By Rev. Dr. Nathan Hart
Over the last twenty years, television news networks have increased their tendency to “emotionalize their news,” according to Dr. Graham Davey, author of The Anxiety Epidemic and Why We Worry. Newsroom producers do this “by emphasizing any potential negative outcomes of a story no matter how low the risks of those negative outcomes might be.” Davey’s research reveals that people who regularly watch television news are “significantly more anxious and sadder” than those who do not.
While emotionalized news creates compelling, even addictive programs that produce lucrative advertising revenue for the networks, their overall effect on individual viewers and collective society is psychologically damaging.
Opinion shows on news networks, which are also designed to sell ads, have an additional agenda: to shape minds. The hosts present narratives, worldviews, ways of making sense of our chaotic and unpredictable world. These narratives have the appearance of providing comfort to those of us who are anxiously wondering how to think and feel about troubling events in an ever-changing world, but ultimately lead to more worry and divisiveness.
Worry drives us to watch, but watching makes us worry more, which in turn makes us want to keep watching. Without realizing it, we might end up spending several hours per week watching the news. In fact, it can even become a priority; we begin to plan our daily schedules around when our favorite show airs. Over time, the news becomes more than just information or even entertainment. It becomes more like a religion. A religion captures our loyal attention and provides the grand story about how the world began, will end, and functions in the meantime.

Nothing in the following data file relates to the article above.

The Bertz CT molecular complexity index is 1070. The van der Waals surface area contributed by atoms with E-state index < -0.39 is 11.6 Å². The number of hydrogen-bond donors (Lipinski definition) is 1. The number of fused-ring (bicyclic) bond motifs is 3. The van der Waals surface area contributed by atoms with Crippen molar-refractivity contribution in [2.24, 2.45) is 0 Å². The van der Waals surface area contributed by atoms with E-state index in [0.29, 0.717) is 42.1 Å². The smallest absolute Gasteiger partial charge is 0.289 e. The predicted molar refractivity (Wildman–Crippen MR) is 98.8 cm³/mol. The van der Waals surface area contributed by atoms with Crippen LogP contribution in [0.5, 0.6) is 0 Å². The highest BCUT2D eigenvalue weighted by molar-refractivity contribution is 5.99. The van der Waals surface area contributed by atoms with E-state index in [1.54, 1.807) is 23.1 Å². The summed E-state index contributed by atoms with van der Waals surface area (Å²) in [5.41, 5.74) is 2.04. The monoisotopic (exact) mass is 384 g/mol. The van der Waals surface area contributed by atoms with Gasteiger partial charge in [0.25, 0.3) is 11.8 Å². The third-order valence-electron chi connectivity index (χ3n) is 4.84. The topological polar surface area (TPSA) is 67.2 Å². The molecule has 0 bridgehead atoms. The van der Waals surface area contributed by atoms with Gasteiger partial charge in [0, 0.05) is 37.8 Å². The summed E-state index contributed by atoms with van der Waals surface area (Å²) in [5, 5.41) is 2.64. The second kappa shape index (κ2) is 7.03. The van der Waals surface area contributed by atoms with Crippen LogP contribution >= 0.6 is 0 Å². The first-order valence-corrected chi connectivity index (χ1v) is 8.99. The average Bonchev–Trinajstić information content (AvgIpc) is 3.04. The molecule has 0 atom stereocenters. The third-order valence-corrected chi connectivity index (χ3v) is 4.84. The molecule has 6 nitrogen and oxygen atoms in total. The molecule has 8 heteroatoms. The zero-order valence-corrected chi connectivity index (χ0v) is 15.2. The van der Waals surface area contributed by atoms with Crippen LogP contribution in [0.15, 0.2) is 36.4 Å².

The stories being presented by television news networks sell a lot of ads but don’t make for a very good religion. They create the kind of religion that leads to despair and division: distrust of the people who watch the “other” network, arrogance in one’s own worldview, a sense of always being wronged by the system or by those who think differently than you, cynicism, depression, and anger. Basically, the religion offered by television news lacks one all-important element: redemption. It displays plenty of conflicts captured by our society’s now-ubiquitous digital cameras. It displays plenty of talking head battles about those conflicts. But it offers little redemption or resolution of them. As a result, there is little humility, grace, peace, or healing which are the fruits of redemption. If actual redemption were to be offered by the news stories, there would be fewer ads to sell. The result is that we are reduced to thinking things like, “Maybe if I buy this heartburn medication I’ll feel a little better about the idiots ruining my country.” There is no hope in that.
But the Bible tells a better story. Good Biblical preaching reveals the true conflicts in our world but also points us to the remedy. As a preacher myself, I often feel frustrated knowing that some of my hearers spend Monday through Saturday hearing the stories of their other “religion” on TV.
Pastor Jonathan Martin put it this way: “A 30-minute sermon won’t teach people to love neighbors their cable news teaches them all week to fear/hate. They’ve already been discipled.”
I can imagine some arguments you might have as you read this. You may be thinking, “Surely he’s talking about that OTHER news channel.” Or, “But I need the news! How else would I know what’s going on in the world?” The truth is that all news channels have agendas and we’ll be just fine without them. There are plenty of “slow news” sources that are less politically and emotionally charged.
If we can’t imagine that to be possible, it might be true what Jonathan Martin said: we’ve “already been discipled.” I earnestly hope this isn’t true. And if it is, I offer a suggestion: Let’s spend as much time this coming week reading our Bibles, listening to sermons online, or studying devotionals, as we do watching the news. This might require either a dramatic reduction in news consumption, a dramatic increase in Bible/sermon consumption, or both. But I’ll bet that we’ll feel less heartburn, more peace, and we might even become motivated to go out into the world to be part of the better story of redemption. The world needs to hear that story now more than ever.
Rev. Dr. Nathan Hart is the Senior Pastor at Stanwich Church. Nathan grew up in Holland, Michigan, where he attended Hope College. He later received his Masters from Princeton Theological Seminary and his Doctorate from Gordon-Conwell Theological Seminary. He and his wife have two children and live in Greenwich, CT.